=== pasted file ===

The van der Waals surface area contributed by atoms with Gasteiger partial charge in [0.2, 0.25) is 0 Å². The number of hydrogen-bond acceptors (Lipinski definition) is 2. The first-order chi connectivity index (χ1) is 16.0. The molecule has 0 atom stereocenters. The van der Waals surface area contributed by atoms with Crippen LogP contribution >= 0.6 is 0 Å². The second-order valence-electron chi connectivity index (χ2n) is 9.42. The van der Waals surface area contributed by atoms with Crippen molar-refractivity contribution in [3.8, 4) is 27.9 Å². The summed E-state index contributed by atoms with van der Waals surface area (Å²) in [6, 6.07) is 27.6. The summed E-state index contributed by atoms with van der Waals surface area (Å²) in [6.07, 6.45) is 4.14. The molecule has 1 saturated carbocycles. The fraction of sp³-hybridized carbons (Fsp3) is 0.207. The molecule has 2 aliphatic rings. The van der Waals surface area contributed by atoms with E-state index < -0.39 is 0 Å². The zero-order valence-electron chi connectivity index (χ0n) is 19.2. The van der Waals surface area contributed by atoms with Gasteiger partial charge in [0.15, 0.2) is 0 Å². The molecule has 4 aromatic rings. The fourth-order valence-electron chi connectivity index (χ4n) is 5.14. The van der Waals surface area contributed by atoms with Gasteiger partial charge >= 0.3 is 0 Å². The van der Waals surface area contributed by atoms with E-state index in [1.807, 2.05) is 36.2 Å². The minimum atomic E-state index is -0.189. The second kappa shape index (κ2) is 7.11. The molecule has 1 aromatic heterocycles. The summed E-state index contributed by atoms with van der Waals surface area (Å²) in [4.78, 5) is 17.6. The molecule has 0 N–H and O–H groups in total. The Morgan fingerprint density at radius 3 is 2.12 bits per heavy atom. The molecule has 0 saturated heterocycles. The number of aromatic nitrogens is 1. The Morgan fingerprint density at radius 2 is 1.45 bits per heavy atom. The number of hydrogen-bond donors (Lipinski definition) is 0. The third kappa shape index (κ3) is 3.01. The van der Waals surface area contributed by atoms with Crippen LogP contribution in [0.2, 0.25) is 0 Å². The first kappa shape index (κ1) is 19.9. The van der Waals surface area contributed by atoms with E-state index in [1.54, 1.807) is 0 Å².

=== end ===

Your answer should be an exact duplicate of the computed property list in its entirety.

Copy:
The van der Waals surface area contributed by atoms with Gasteiger partial charge in [0.2, 0.25) is 0 Å². The number of hydrogen-bond acceptors (Lipinski definition) is 2. The first-order chi connectivity index (χ1) is 16.0. The molecule has 0 atom stereocenters. The van der Waals surface area contributed by atoms with Crippen LogP contribution >= 0.6 is 0 Å². The second-order valence-electron chi connectivity index (χ2n) is 9.42. The van der Waals surface area contributed by atoms with Crippen molar-refractivity contribution in [3.8, 4) is 27.9 Å². The summed E-state index contributed by atoms with van der Waals surface area (Å²) in [6, 6.07) is 27.6. The summed E-state index contributed by atoms with van der Waals surface area (Å²) in [6.07, 6.45) is 4.14. The molecule has 1 saturated carbocycles. The fraction of sp³-hybridized carbons (Fsp3) is 0.207. The molecule has 2 aliphatic rings. The van der Waals surface area contributed by atoms with E-state index < -0.39 is 0 Å². The zero-order valence-electron chi connectivity index (χ0n) is 19.2. The van der Waals surface area contributed by atoms with Gasteiger partial charge in [0.15, 0.2) is 0 Å². The molecule has 4 aromatic rings. The fourth-order valence-electron chi connectivity index (χ4n) is 5.14. The van der Waals surface area contributed by atoms with Gasteiger partial charge >= 0.3 is 0 Å². The van der Waals surface area contributed by atoms with E-state index in [1.807, 2.05) is 36.2 Å². The minimum atomic E-state index is -0.189. The second kappa shape index (κ2) is 7.11. The molecule has 1 aromatic heterocycles. The summed E-state index contributed by atoms with van der Waals surface area (Å²) in [4.78, 5) is 17.6. The molecule has 0 N–H and O–H groups in total. The Morgan fingerprint density at radius 3 is 2.12 bits per heavy atom. The molecule has 0 saturated heterocycles. The number of aromatic nitrogens is 1. The Morgan fingerprint density at radius 2 is 1.45 bits per heavy atom. The number of hydrogen-bond donors (Lipinski definition) is 0. The third kappa shape index (κ3) is 3.01. The van der Waals surface area contributed by atoms with Crippen LogP contribution in [0.2, 0.25) is 0 Å². The first kappa shape index (κ1) is 19.9. The van der Waals surface area contributed by atoms with E-state index in [1.54, 1.807) is 0 Å².